Nov. 13, 2013 — In response to community criticisms, health department representatives strongly disagree that closing the county's Olive Hill branch will leave citizens on the west end without access to healthcare.
“We are a preventative health organization, not a primary care facility. We deal with things like vaccines, WIC and distribution of contraceptives,” said Trena Greene, who is the department's Director of Nursing.
“With the exception of WIC supplies, which we still offer at our other locations, all of these services will continue to be available to individuals at the primary care facilities that operate in that part of the county,” she added.
Elected officials and citizens in the western portion of Carter County have been sharply critical of a decision made by the County Board of Health to close the Olive Hill location last Monday.
“I’m against this and am going to do everything in my power to keep those doors open,” said Carter Judge-Executive Charles Wallace.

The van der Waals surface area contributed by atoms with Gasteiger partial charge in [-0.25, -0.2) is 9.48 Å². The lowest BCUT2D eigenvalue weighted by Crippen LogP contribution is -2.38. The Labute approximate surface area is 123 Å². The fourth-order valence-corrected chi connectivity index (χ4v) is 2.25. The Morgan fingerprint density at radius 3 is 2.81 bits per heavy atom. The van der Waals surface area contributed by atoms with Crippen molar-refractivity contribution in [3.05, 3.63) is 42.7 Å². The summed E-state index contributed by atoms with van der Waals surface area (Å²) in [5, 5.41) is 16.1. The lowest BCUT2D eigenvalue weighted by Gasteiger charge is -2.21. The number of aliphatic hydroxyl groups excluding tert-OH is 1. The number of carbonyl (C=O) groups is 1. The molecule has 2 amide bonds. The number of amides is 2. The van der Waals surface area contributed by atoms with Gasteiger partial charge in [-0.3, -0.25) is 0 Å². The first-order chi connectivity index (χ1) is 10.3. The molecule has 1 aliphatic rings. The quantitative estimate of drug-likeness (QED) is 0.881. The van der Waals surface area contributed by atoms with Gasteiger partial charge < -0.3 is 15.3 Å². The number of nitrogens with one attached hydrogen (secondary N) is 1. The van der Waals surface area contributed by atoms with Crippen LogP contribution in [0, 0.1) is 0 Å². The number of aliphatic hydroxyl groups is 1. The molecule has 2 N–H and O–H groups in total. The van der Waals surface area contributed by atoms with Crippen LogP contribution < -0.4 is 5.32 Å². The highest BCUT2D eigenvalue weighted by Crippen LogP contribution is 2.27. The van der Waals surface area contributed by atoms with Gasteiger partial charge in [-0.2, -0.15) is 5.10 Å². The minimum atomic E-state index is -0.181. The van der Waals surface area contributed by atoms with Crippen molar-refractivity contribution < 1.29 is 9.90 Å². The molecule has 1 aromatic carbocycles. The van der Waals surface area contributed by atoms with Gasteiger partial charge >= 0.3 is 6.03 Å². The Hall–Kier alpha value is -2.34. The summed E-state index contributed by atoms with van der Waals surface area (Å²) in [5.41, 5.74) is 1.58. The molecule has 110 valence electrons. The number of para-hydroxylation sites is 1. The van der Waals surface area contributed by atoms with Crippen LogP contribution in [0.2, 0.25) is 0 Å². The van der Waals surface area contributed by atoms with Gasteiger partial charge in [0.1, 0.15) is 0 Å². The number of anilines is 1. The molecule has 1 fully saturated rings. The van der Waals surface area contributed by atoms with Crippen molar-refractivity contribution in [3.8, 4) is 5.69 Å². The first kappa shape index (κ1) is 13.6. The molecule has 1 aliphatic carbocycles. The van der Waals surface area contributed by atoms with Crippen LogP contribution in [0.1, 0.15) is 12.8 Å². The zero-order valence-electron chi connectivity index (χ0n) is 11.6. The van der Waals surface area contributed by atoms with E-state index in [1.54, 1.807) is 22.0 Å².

Wallace is a member of both the County Board of Health and the Little Sandy District Board of Health.
He says he had no advance knowledge of the board’s intention to close the facility and was not informed about the decision until Tuesday, when a health department employee relayed the news to him.
“The west end has been let down long enough. These people will not have access to health care if this facility closes,” he added.
Wallace's comments have upset several members of the health department who claim he has been absent from board meetings for several years, making him essentially a non-factor in the decision-making process.
According to Interim Director Paula Thornberry, Wallace only attended one Little Sandy District meeting in 2012 and one meeting this year.
Olive Hill Mayor Kenny Fankell also weighed in on the board’s decision, expressing his frustration.